Firefighters will need volunteers to improve ISO rating - WALB.com, Albany News, Weather, Sports

Firefighters will need volunteers to improve ISO rating

August 2, 2006

Albany -- Albany'S Fire Chief is proposing a plan to improve the city's insurance rating, that would mean lower insurance costs for homeowners. Part of that plan would involve recruiting 200 volunteer firefighters. 

Right now Albany has a Insurance Service Office's rating of three, which is in the top five percent of the nation. But Albany's Fire Chief has proposed a plan to improve that rating to class one, the very best, lowering your insurance costs. Chief James Carswell said "For a 50-thousand dollar investment, and a lot of hard work by us, we think the citizen's would benefit by at least a half a million dollars."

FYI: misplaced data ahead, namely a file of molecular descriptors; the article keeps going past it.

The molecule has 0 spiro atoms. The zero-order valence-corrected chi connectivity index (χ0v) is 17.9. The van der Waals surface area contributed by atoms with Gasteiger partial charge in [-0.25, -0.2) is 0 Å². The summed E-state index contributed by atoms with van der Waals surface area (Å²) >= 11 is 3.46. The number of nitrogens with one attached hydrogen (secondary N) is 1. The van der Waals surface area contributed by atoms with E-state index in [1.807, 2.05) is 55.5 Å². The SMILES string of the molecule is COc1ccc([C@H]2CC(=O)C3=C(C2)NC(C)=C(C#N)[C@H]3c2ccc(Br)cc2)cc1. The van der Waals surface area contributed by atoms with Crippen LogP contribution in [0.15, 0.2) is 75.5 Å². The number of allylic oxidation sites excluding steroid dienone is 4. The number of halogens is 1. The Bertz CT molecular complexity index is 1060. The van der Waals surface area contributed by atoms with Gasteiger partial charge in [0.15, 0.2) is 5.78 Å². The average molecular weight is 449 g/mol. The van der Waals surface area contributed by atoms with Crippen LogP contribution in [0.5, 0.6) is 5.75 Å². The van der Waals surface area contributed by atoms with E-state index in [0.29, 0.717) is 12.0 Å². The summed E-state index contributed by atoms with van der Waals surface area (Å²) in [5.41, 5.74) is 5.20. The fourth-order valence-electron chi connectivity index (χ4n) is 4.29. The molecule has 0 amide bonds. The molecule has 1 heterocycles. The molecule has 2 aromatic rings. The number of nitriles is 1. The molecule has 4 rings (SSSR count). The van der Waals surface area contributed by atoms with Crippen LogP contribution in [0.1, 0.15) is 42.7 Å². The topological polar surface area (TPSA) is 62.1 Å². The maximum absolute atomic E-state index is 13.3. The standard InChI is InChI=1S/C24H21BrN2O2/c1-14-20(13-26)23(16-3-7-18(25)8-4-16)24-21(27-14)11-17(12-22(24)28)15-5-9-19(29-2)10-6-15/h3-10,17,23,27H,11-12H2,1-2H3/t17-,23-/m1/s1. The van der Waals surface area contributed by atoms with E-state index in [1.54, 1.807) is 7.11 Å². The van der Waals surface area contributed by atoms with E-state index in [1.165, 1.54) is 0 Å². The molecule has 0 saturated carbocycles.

Chief Carswell's plan to improve the I.S.O. ranking would include recruiting 200 support firefighters, to assist at fire scenes, but not actually fight fires. Carswell said "Helping with the hose outside, blocking traffic. Doing those kind of things that have to be done by somebody. And if you are doing them by your auxiliary or support firefighters, it allows your full time firefighters to actually do what they do inside the building."

Those volunteer support firefighters would have to be at least 16 years old, and complete 40 hours of training.

 Carswell's plan also calls for the Fire Department to build a Training Facility, and take over supervision of the 9-1-1 Communication Center.

Carswell says attaining the I.S.O. class one rating would cut property owner's insurance rates by five percent, and even help attract new business. Carswell said "Some economic advantages, going out and pursuing companies to come into Albany because they have a Class One rating."

 Chief Carswell laid out his proposal to the City Commission Tuesday, saying they could reach the Class One rating in 30 months.

Right now only 46 communities in the nation have a Class One I.S.O. rating.

feedback: news@walb.com?subject=ISOrating

Powered by WorldNow